"A cultivar is an assemblage of plants that (a) has been selected for a particular character or combination of characters, (b) is distinct, uniform and stable in those characters, and (c) when propagated by appropriate means, retains those characters." - Cultivated Plant Code. Art. 2.2 Brickell 2009, p. 6

According to Hortax (Cultivated Plant Taxonomy Group), the cultivar name should be enclosed in single quotation marks with the first letter of each word capitalized. Unlike the scientific botanical name, the cultivar name is never written in italics. Thus, the correct horticultural name is Neofinetia falcata 'Tamakongo'. If a group of cultivars exists, the words in the group name have the first letter capitalized and the group name is placed in parentheses if used together with the cultivar's name. Neofinetia falcata 'Tamakongo' belongs to Mameba or Bean-leaf group, therefore its full horticultural name would be:

Neofinetia falcata (Mameba Group) 'Tamakongo'
or
Neofinetia falcata (Bean-leaf Group) 'Tamakongo'

Although, a simplified name like Neofinetia falcata 'Tamakongo' is acceptable and it could be optional to include the group's name.

There is one more necessary requirement in naming Neofinetia falcata cultivars. As for all Neofinetia of Japanese origin, their cultivar names are written in romaji for non-Japanese speakers, for example 'Tamakongo'. Romaji is a method of writing Japanese words from the Roman alphabet. There are several romaji systems in use, resulting in different romanization styles. Therefore, if the cultivar name is written in romaji, it is important that it is followed by the same name written in kanji characters. The same should apply to Korean and Chinese names. Thus, the final example and the most accepted way of writing the FUUKIRAN name in English based on Western botanical and horticultural point of view is:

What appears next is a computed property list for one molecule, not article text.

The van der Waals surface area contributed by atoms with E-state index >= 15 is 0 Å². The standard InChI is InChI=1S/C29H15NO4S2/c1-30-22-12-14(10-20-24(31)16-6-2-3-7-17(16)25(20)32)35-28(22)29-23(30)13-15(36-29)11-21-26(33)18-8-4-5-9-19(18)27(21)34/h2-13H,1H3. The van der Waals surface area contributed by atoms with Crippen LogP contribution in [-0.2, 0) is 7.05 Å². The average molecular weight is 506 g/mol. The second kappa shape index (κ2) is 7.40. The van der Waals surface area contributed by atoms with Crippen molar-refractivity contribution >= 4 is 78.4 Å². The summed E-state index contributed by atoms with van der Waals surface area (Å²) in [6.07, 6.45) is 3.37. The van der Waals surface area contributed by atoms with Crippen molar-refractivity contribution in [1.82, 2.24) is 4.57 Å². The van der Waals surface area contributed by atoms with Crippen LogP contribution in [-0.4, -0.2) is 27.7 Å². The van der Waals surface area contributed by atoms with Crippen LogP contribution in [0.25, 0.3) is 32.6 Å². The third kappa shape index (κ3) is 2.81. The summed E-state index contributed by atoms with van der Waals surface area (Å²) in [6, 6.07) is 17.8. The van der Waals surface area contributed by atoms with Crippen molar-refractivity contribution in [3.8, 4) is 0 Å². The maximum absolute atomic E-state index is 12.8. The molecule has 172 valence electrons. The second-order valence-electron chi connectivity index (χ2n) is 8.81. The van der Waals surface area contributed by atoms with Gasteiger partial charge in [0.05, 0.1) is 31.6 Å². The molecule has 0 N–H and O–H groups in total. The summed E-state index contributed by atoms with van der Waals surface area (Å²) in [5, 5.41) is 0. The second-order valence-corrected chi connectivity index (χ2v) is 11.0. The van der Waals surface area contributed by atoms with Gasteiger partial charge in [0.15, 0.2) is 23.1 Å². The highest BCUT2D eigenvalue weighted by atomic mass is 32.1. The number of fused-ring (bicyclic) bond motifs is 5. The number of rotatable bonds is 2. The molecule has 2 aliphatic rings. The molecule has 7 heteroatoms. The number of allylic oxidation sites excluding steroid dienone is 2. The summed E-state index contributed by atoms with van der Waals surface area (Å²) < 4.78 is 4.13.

Neofinetia falcata 'Tamakongo' 玉金剛 
or
Vanda falcata 'Tamakongo' 玉金剛 (for those who accept the change)

I encourage the use of the term cultivar instead of variety or form, to identify the many "faces" of Neofinetia falcata.

Any comments are welcome!

4 comments:

  1. Interesting article. I have seen AOS awarded plants written as Vanda falcata hort. var. Tamagawa. It would be interesting to see if there an official AOS policy.

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  2. Thank you for reading. The AOS uses standard that they chose. The scientific names that AOS uses are synchronized with "Checklist of Selected Plant Families" (Kew Royal Botanic Gardens). So if Neofinetia is currently recognized as Vanda, that's what AOS will use. Further, instead of 'Tamagava' they chose to use horticultural variety in abbreviation, as hort.var. Tamagava. Unfortunately, there is no one agreed way of using nomenclature.

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  3. One of the questions I have is what would be the name of the seedlings of 'Tamagawa' be. I have seen in the market seedlings of 'Hisui' x self being sold as 'Hisui'.
    This would like x selfing 'Red Delicious' apple and selling its seedlings as 'Red Delicious' which isn't correct since any cross creates a new cultivar.
    Comments?

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  4. Here are some of my thought and the answer to your (NeoNut) question
    http://highfuukiran.blogspot.com/2016/01/take-your-side.html